Posted on October 08, 2017
My child has Pink Eye! What do I do?
By: Jeffrey Colburn, MD
It's one of the frustrations of parenting young kids, your child wakes up in the morning with an eye sealed shut with yellow goup. If your child is an infant, the eye itself is white looking, and this is an ongoing chronic issue then this may be just a blocked tear duct. But otherwise, they likely have conjunctivitis, commonly called "Pink Eye", which is an infection of the superficial covering of the eye (conjunctiva). Conjunctivitis can be caused by either a virus or bacteria.
Viral conjunctivitis tends to have mild to moderate eye redness, mild white discharge, and symptoms of eye irritation and burning (see photo below courtesy of eyerounds.org). It can involve one or both eyes and often happens along with or right after an upper respiratory infection. Like a common cold, the treatment is primarily for comfort. Antibiotic eye drops will not help as they do not fight viruses. The infection will improve on its own, usually in 1-2 days, but occasionally it might last up to 1-2 weeks. It is very contagious and care should be taken to avoid touching the eyes and to keep up with strict hand washing.
Bacterial conjunctivitis tends to have more severe symptoms with worse redness, more eye pain, and a greater amount of yellow or greenish discharge. Again, it is very contagious and hygiene measures are critically important. As opposed to viral conjunctivitis, a bacterial pink eye can be treated effectively with antibiotic eye drops to shorten the infection.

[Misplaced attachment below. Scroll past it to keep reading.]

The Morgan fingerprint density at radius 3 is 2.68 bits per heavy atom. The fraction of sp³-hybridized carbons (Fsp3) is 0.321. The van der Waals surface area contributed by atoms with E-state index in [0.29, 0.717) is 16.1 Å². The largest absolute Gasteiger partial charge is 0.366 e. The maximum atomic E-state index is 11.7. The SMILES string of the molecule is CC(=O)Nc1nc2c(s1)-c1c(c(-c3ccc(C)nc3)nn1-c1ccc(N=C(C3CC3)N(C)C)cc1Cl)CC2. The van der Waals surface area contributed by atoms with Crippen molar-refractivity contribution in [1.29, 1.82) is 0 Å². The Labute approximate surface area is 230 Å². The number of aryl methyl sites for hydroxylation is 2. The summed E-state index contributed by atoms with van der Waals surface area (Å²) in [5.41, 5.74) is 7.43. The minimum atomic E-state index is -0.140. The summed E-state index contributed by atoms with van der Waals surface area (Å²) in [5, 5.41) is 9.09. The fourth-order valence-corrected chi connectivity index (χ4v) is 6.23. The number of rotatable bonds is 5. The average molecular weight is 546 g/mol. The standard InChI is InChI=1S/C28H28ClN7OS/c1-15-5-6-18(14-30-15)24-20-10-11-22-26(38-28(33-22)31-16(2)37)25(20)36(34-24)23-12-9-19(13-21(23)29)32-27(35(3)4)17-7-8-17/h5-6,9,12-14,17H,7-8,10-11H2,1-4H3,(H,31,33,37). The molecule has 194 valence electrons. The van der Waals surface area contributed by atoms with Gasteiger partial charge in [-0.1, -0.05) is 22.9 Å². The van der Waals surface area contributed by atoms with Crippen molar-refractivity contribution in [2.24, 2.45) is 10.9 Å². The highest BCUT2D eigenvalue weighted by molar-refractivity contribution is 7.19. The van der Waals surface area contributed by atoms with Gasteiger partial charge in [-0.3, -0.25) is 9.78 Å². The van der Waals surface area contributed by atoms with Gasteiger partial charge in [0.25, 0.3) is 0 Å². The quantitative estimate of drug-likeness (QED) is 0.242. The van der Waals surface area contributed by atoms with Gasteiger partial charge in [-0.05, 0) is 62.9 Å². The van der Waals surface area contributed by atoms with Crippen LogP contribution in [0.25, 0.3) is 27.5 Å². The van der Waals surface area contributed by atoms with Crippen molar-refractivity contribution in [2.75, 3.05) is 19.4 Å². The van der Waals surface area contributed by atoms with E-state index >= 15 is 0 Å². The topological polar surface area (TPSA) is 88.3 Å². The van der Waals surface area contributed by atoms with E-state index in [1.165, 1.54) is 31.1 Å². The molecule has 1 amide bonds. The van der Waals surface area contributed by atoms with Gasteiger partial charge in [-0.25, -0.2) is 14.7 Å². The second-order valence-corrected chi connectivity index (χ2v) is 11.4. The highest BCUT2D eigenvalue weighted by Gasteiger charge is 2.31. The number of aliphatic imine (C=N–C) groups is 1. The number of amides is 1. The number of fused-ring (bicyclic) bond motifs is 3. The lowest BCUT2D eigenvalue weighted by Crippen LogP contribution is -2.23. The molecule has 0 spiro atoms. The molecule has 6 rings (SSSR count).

Sometimes it can be difficult to determine which type of conjunctivitis you are dealing with, even for primary doctors or eye doctors. If in doubt, have your child evaluated by your pediatrician, family doctor, or an urgent care. For persistent or worsening cases of conjunctivitis that are not responding to any treatment given, bring them in to see us for a pediatric ophthalmology evaluation.
The hardest question to answer is whether a child with conjunctivitis should be kept at home away from pre-school or school. Most eye doctors, including us, will recommend keeping the child at home until their eyes are no longer red and have no discharge due to the highly contagious nature of the infection. But this certainly has implications for the child's school attendance and the parents' work responsibilities. The American Academy of Pediatrics recommends handling viral pink eye like a common cold and not automatically excluding them from school. If the infection is bacterial, they will probably need to be at least on antibiotic drops and improving before returning. Check with your pre-school or school district regarding their rules and guidelines.